Is a Keto Diet Safe while Breastfeeding?
Eating Low-carb or Keto when Breastfeeding
Is it safe to eat low-carb while breastfeeding?
Yes, it is safe, as long as you don't go under 50g of carbs per day. To enter ketosis, you can consume anything under 100g of carbs per day. This is called a moderate keto diet. 30% protein, 40% fat, 30% carbs. Prehistoric women breastfed their children with hardly any carbs, sugar or grains in their diets; they ate mostly meat. So, keeping your carbs at 30% should not affect your supply, unless you drop your calories too low.
Some mothers have reported a reduction in milk supply during ketosis; this is mostly due to other related factors such as the following:
- Dehydration. Drinking enough water is vital while breastfeeding. How much water should a breastfeeding mother drink?
Not taking extra Vitamins, Minerals, and Electrolytes
Not consuming enough calories.
Not consuming enough fiber.
- Not keeping track of food consumed.
Why should you consume at least 50g of carbs per day?
While breastfeeding, you lose lactose (sugar) via the breast milk (approximately 30g per day).
Most vegetables, nuts, seeds, and berries contain carbohydrates, but avoid all refined carbs such as those found in baked goods and pasta.
There is research that suggests that babies are born in a natural ketosis state. In fact, while nursing they remain in this ketogenic state. Your breast milk is about 60% fat! So, if babies are born to cope in this ketogenic state, then surely it should not be an issue for the mother to follow a MODERATE keto diet.
Here are the results from one study done in 2009, where they compared high-fat (low-carb) vs. low-fat (high-carb) diets in breastfeeding women.
- Daily milk production stayed constant on keto.
Lactose production stayed constant; however fat concentration in the milk increased on keto.
Babies consumed more calories on keto.
- Mothers experienced higher energy consumption on keto.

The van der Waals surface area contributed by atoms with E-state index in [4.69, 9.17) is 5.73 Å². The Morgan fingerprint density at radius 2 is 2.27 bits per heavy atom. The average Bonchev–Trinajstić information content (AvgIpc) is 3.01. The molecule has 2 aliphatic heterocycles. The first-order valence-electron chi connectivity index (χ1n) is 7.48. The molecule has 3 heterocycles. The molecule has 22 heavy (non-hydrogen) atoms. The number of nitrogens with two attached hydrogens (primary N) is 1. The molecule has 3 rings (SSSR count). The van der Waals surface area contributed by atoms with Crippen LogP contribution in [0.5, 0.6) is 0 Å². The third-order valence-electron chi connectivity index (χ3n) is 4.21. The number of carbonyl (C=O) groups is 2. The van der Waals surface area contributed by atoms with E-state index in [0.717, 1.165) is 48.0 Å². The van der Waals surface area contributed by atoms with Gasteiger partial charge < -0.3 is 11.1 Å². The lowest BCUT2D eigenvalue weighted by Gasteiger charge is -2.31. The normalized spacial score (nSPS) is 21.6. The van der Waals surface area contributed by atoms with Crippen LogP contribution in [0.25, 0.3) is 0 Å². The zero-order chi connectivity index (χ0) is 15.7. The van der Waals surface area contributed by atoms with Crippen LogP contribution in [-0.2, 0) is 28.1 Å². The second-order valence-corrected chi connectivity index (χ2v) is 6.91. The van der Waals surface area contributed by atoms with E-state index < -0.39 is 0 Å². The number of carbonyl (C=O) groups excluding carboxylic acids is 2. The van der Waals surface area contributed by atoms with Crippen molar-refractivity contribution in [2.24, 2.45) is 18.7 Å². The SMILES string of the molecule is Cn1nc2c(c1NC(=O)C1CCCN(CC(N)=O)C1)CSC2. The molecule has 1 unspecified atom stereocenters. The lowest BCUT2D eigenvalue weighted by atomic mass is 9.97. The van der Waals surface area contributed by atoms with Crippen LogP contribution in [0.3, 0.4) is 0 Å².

Based on this study, they concluded that mothers could follow a high-fat/low-carb diet safely, without affecting the milk quality and quantity produced. Even though we have the results from this one study, most information on this topic is diversified and scarce; therefore, it is best to adopt a moderate keto diet (at least 50g carbs per day) while breastfeeding.
Tips for Breastfeeding Mothers on a Ketogenic Diet
- Anticipate an adjustment period. You might experience flu-like symptoms; this is often referred to as “keto flu." Because of this, I would not recommend starting keto during the first few weeks after birth. You need to make sure that your milk supply is fully established before you begin this new lifestyle. 6 weeks of exclusive breastfeeding is used as a rule-of-thumb when it comes to establishing supply.
- Stay hydrated. On a ketogenic diet, water requirements are high. A breastfeeding mother needs extra water to recover from labor as well as produce sufficient milk. So the combination of these two will require a much higher increase in water intake. Drinking electrolytes mixed in your water is a fast and easy way to stay hydrated. Coconut water is excellent at hydration and is a wonderful galactagogue (it increases milk supply).
- Vitamins and minerals on a ketogenic diet are imperative. A high-quality greens powder can provide you with all the added nutrition you need. It is also healthier because it is derived from real food, just in powder form. Be sure to get in enough calcium, magnesium, phosphorus, and potassium.
- Ensure that you know how many calories you need to consume. Use our breastfeeding calorie calculator to calculate your daily calorie needs while breastfeeding. Not eating enough calories will decrease supply and your energy levels. Be sure to reduce your calories gradually. A sudden decrease may cause your body to enter “starvation mode" in which case a drop in milk supply is inevitable. Do not over-restrict your calories.
- Consume plenty of keto-friendly vegetables to ensure that you are taking in enough fiber, phytochemicals, and antioxidants.
- Always keep track of your macronutrients. To keep track of your fats, carbs, protein, and calories “Fat secret" and "SparkPeople" are great options.
If you are aware of what your body is telling you, keep an eye on your milk supply, your baby’s diaper output, and weight gain, and implement the above information, you should be on your way to healthy weight loss while successfully breastfeeding your baby.
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